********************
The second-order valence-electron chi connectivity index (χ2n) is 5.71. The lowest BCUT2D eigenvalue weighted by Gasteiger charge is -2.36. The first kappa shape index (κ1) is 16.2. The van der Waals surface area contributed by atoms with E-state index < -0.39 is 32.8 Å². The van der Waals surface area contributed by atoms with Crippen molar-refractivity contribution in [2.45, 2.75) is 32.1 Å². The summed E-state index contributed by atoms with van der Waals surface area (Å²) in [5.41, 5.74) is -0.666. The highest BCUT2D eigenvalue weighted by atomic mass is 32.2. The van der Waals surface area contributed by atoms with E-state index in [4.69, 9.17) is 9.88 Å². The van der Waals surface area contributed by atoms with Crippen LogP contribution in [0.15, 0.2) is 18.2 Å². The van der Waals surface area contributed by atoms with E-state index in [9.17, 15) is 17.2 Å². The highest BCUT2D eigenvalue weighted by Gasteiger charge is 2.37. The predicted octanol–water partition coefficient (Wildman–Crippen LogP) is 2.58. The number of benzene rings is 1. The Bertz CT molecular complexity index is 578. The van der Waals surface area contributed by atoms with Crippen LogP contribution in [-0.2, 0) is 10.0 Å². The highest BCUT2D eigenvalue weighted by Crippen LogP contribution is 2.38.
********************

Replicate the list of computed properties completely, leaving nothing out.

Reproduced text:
The second-order valence-electron chi connectivity index (χ2n) is 5.71. The lowest BCUT2D eigenvalue weighted by Gasteiger charge is -2.36. The first kappa shape index (κ1) is 16.2. The van der Waals surface area contributed by atoms with E-state index < -0.39 is 32.8 Å². The van der Waals surface area contributed by atoms with Crippen molar-refractivity contribution in [2.45, 2.75) is 32.1 Å². The summed E-state index contributed by atoms with van der Waals surface area (Å²) in [5.41, 5.74) is -0.666. The highest BCUT2D eigenvalue weighted by atomic mass is 32.2. The van der Waals surface area contributed by atoms with E-state index in [4.69, 9.17) is 9.88 Å². The van der Waals surface area contributed by atoms with Crippen LogP contribution in [0.15, 0.2) is 18.2 Å². The van der Waals surface area contributed by atoms with E-state index in [9.17, 15) is 17.2 Å². The highest BCUT2D eigenvalue weighted by Gasteiger charge is 2.37. The predicted octanol–water partition coefficient (Wildman–Crippen LogP) is 2.58. The number of benzene rings is 1. The Bertz CT molecular complexity index is 578. The van der Waals surface area contributed by atoms with Crippen LogP contribution in [-0.2, 0) is 10.0 Å². The highest BCUT2D eigenvalue weighted by Crippen LogP contribution is 2.38.